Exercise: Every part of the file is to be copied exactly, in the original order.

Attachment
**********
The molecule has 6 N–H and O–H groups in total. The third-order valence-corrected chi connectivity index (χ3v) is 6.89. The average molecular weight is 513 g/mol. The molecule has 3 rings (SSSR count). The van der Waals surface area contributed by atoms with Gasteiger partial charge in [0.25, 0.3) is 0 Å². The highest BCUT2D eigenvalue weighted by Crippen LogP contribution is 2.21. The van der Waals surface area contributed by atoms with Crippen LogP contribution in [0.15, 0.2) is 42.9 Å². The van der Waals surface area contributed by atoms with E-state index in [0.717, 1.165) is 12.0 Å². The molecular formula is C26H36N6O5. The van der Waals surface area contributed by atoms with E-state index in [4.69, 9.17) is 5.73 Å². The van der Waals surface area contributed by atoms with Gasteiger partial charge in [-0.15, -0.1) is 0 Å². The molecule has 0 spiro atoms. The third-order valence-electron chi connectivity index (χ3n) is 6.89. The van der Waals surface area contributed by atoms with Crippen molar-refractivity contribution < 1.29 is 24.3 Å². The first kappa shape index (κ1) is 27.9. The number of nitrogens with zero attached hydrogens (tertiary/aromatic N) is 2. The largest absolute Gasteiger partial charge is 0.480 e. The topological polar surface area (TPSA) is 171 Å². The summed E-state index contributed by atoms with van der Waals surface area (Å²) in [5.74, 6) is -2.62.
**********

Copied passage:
The molecule has 6 N–H and O–H groups in total. The third-order valence-corrected chi connectivity index (χ3v) is 6.89. The average molecular weight is 513 g/mol. The molecule has 3 rings (SSSR count). The van der Waals surface area contributed by atoms with Gasteiger partial charge in [0.25, 0.3) is 0 Å². The highest BCUT2D eigenvalue weighted by Crippen LogP contribution is 2.21. The van der Waals surface area contributed by atoms with Crippen LogP contribution in [0.15, 0.2) is 42.9 Å². The van der Waals surface area contributed by atoms with E-state index in [0.717, 1.165) is 12.0 Å². The molecular formula is C26H36N6O5. The van der Waals surface area contributed by atoms with E-state index in [4.69, 9.17) is 5.73 Å². The van der Waals surface area contributed by atoms with Gasteiger partial charge in [-0.15, -0.1) is 0 Å². The molecule has 0 spiro atoms. The third-order valence-electron chi connectivity index (χ3n) is 6.89. The van der Waals surface area contributed by atoms with Crippen molar-refractivity contribution < 1.29 is 24.3 Å². The first kappa shape index (κ1) is 27.9. The number of nitrogens with zero attached hydrogens (tertiary/aromatic N) is 2. The largest absolute Gasteiger partial charge is 0.480 e. The topological polar surface area (TPSA) is 171 Å². The summed E-state index contributed by atoms with van der Waals surface area (Å²) in [5.74, 6) is -2.62.